Gallery: Green-Roofed Charleston House Has A River Of Green Features

Whitney Power's clients harvest rainwater that is then used to irrigate

Probably the most distinctive feature of this home is the ubiquitous use of wood paneling. While this may seem wasteful, most of it is either highly recycled or reclaimed wood. The board paneling was taken from an old barn! The landscape made flat-roofing and a green roof, which absorbs runoff, possible. A cistern harvests rainwater that is then used to irrigate the property, while windows, including clerestory ones, provide plenty of daylighting and natural ventilation.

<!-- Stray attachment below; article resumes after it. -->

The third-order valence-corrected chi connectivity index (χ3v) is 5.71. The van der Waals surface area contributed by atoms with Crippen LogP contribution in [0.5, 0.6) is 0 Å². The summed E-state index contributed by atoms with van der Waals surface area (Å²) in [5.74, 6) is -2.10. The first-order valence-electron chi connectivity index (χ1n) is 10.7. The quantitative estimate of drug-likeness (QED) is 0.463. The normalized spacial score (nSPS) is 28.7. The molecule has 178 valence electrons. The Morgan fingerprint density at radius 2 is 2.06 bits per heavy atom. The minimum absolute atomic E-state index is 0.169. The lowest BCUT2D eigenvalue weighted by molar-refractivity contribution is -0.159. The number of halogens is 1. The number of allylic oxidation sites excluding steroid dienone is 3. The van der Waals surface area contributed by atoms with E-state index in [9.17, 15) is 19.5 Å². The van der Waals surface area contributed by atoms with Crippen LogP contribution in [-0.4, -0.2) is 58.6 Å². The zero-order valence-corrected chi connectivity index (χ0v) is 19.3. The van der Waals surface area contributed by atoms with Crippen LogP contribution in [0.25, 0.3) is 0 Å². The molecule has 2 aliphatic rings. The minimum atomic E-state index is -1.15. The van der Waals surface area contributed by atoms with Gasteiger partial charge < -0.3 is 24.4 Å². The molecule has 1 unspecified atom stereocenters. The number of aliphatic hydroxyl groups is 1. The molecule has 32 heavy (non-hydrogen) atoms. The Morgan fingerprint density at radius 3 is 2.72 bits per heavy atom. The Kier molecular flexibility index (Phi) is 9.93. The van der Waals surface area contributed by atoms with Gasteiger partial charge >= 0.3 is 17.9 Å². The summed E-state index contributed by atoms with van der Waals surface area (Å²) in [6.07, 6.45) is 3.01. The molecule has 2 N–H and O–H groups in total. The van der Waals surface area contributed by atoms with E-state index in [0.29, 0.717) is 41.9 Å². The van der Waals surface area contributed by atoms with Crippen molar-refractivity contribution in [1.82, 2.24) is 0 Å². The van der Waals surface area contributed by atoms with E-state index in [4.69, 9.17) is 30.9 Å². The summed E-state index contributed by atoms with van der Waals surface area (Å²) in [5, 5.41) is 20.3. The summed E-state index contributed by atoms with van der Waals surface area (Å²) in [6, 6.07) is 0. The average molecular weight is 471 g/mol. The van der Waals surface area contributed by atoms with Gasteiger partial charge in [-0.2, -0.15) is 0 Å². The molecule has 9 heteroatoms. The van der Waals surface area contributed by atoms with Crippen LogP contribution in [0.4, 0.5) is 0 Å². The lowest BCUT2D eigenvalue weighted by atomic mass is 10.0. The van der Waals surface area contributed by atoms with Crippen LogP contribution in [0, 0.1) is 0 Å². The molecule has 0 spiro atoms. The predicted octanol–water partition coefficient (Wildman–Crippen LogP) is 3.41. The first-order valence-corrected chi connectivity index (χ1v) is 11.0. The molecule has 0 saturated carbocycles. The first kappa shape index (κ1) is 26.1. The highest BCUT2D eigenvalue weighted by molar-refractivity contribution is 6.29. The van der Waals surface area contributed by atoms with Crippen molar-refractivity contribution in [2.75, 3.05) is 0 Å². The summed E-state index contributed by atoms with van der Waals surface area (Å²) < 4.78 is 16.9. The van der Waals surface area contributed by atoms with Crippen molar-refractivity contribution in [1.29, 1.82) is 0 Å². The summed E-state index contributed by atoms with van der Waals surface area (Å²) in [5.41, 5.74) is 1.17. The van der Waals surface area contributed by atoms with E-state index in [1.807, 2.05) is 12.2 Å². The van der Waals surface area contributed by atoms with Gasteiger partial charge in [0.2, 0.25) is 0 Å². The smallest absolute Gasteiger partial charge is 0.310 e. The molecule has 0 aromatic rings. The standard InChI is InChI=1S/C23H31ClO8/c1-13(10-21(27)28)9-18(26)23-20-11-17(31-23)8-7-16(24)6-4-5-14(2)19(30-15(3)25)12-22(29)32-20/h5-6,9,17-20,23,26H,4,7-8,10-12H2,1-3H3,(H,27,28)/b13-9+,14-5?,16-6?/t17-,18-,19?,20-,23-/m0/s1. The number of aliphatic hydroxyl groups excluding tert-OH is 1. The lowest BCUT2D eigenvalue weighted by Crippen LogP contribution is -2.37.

A lot of what makes this home sustainable, however, is not visible, including geothermal HVAC, energy efficient lighting, water-saving plumbing, and paint that won’t give off harmful vapors. The main house, the guest house, and the master bedroom and study are heated and cooled separately keeping what could be an energy guzzler (at 5,000 square feet) significantly more efficient.

+ Whitney Powers

Via Arch Daily


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